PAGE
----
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Maths boffins secure $750,000 Abel prize

Norwegians reward Index Theorem

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The second Abel Prize has been awarded to Michael Francis Atiyah and Isadore M. Singer for "their discovery and proof of the index theorem, bringing together topology, geometry and analysis, and their outstanding role in building new bridges between mathematics and theoretical physics".

Atiyah, of the University of Edinburgh, and Singer, of MIT, won the $750,000 award because their work has done more than just solve a mathematical problem. The index theorem has many applications in theoretical physics as well as mathematics, and the researchers used this bridge to try to bring mathematicians and physicists to a better understanding of each others' work.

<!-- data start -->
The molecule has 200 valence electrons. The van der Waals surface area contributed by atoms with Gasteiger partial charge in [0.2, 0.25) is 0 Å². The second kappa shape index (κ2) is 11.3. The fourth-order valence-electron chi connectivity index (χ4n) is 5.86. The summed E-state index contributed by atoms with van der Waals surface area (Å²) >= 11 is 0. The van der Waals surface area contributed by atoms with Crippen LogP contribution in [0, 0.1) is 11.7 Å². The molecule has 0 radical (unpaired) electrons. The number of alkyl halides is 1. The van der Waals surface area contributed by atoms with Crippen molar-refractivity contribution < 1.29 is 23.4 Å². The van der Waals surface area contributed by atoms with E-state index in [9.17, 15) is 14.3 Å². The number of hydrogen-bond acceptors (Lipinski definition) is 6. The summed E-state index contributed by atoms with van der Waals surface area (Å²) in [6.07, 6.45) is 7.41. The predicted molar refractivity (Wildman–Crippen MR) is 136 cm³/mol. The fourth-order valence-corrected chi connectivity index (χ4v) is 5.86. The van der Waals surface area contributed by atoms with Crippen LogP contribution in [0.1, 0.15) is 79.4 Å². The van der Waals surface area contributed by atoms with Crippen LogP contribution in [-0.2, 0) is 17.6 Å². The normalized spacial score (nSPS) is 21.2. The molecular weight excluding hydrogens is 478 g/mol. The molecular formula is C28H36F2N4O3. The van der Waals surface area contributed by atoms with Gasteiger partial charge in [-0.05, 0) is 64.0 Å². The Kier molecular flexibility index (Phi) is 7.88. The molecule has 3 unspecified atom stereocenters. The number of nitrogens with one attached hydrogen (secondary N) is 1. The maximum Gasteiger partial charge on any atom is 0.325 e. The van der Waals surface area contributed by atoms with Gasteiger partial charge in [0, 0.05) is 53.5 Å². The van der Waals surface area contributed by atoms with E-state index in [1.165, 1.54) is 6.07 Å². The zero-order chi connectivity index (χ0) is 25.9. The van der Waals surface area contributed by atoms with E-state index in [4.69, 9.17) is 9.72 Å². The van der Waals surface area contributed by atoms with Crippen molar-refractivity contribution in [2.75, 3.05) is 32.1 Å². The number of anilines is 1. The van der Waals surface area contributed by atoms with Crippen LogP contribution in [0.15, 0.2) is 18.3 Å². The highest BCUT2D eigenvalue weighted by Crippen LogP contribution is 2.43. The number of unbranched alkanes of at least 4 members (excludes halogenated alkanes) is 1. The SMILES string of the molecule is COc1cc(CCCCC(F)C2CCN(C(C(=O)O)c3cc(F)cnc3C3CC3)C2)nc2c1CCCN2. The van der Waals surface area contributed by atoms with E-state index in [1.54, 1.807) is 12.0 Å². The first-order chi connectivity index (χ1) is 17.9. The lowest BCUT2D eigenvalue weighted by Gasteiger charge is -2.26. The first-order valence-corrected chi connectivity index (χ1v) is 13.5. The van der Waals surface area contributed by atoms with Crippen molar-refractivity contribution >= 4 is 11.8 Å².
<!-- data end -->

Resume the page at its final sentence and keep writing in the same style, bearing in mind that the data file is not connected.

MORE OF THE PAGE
It has been used in gauge theory, instantons, monopoles, string theory and the theory of anomalies. This allowed for a transfer of ideas from phyics to maths and vice-versa, bringing differential geometry to the attention of physicists working in Quantum Field Theory.

The prize is named after Norwegian mathematician Niels Henrik Abel. He died at the age of 26, after a brief but extraordinary career. The prize fund was established in January 2002 and is intended to recognise outstanding scientific work in the field of mathematics. ®

More about the Abel prize can be found here.

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